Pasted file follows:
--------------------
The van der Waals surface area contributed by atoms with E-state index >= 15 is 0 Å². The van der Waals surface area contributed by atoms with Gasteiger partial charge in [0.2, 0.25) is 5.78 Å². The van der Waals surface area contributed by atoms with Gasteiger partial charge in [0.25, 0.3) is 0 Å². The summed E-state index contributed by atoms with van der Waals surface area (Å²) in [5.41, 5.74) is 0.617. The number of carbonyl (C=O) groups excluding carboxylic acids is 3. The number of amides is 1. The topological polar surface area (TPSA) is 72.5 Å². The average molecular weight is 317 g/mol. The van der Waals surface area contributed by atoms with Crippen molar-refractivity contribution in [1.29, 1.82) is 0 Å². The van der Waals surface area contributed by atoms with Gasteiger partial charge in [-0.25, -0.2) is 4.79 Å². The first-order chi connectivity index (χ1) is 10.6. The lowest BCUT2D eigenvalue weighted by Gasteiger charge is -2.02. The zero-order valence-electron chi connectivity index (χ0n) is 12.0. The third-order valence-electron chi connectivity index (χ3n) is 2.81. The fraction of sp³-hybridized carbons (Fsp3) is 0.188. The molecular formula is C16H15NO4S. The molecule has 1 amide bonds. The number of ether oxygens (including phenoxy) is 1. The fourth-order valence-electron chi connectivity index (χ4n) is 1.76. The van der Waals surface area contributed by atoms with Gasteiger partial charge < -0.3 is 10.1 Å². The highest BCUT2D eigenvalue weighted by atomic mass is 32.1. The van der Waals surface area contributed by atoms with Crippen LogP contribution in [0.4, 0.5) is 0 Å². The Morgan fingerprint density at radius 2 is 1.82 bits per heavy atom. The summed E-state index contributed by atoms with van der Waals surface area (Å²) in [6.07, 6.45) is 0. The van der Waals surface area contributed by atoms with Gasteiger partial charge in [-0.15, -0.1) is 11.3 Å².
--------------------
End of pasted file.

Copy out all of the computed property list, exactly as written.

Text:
The van der Waals surface area contributed by atoms with E-state index >= 15 is 0 Å². The van der Waals surface area contributed by atoms with Gasteiger partial charge in [0.2, 0.25) is 5.78 Å². The van der Waals surface area contributed by atoms with Gasteiger partial charge in [0.25, 0.3) is 0 Å². The summed E-state index contributed by atoms with van der Waals surface area (Å²) in [5.41, 5.74) is 0.617. The number of carbonyl (C=O) groups excluding carboxylic acids is 3. The number of amides is 1. The topological polar surface area (TPSA) is 72.5 Å². The average molecular weight is 317 g/mol. The van der Waals surface area contributed by atoms with Crippen molar-refractivity contribution in [1.29, 1.82) is 0 Å². The van der Waals surface area contributed by atoms with Gasteiger partial charge in [-0.25, -0.2) is 4.79 Å². The first-order chi connectivity index (χ1) is 10.6. The lowest BCUT2D eigenvalue weighted by Gasteiger charge is -2.02. The zero-order valence-electron chi connectivity index (χ0n) is 12.0. The third-order valence-electron chi connectivity index (χ3n) is 2.81. The fraction of sp³-hybridized carbons (Fsp3) is 0.188. The molecular formula is C16H15NO4S. The molecule has 1 amide bonds. The number of ether oxygens (including phenoxy) is 1. The fourth-order valence-electron chi connectivity index (χ4n) is 1.76. The van der Waals surface area contributed by atoms with Gasteiger partial charge < -0.3 is 10.1 Å². The highest BCUT2D eigenvalue weighted by atomic mass is 32.1. The van der Waals surface area contributed by atoms with Crippen LogP contribution in [0.4, 0.5) is 0 Å². The Morgan fingerprint density at radius 2 is 1.82 bits per heavy atom. The summed E-state index contributed by atoms with van der Waals surface area (Å²) in [6.07, 6.45) is 0. The van der Waals surface area contributed by atoms with Gasteiger partial charge in [-0.15, -0.1) is 11.3 Å².